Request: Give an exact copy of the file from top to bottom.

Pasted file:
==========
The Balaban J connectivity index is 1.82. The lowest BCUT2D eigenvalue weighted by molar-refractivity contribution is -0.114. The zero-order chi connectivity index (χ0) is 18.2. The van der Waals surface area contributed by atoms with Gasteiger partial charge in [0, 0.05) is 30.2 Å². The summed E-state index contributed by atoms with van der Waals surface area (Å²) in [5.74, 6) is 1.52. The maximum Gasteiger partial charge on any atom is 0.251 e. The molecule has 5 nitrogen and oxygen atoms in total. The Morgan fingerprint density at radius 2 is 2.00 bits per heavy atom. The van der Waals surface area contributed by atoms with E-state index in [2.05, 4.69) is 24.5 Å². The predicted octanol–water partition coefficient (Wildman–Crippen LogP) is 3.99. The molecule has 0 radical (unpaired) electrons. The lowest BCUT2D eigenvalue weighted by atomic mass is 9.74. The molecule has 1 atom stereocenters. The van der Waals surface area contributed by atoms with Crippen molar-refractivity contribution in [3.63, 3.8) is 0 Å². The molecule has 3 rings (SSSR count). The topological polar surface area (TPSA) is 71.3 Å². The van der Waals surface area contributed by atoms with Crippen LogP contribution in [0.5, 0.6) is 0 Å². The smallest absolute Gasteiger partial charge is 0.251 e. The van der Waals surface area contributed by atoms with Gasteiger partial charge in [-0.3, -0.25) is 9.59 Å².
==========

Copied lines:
The Balaban J connectivity index is 1.82. The lowest BCUT2D eigenvalue weighted by molar-refractivity contribution is -0.114. The zero-order chi connectivity index (χ0) is 18.2. The van der Waals surface area contributed by atoms with Gasteiger partial charge in [0, 0.05) is 30.2 Å². The summed E-state index contributed by atoms with van der Waals surface area (Å²) in [5.74, 6) is 1.52. The maximum Gasteiger partial charge on any atom is 0.251 e. The molecule has 5 nitrogen and oxygen atoms in total. The Morgan fingerprint density at radius 2 is 2.00 bits per heavy atom. The van der Waals surface area contributed by atoms with E-state index in [2.05, 4.69) is 24.5 Å². The predicted octanol–water partition coefficient (Wildman–Crippen LogP) is 3.99. The molecule has 0 radical (unpaired) electrons. The lowest BCUT2D eigenvalue weighted by atomic mass is 9.74. The molecule has 1 atom stereocenters. The van der Waals surface area contributed by atoms with Crippen molar-refractivity contribution in [3.63, 3.8) is 0 Å². The molecule has 3 rings (SSSR count). The topological polar surface area (TPSA) is 71.3 Å². The van der Waals surface area contributed by atoms with Crippen LogP contribution in [0.5, 0.6) is 0 Å². The smallest absolute Gasteiger partial charge is 0.251 e. The van der Waals surface area contributed by atoms with Gasteiger partial charge in [-0.3, -0.25) is 9.59 Å².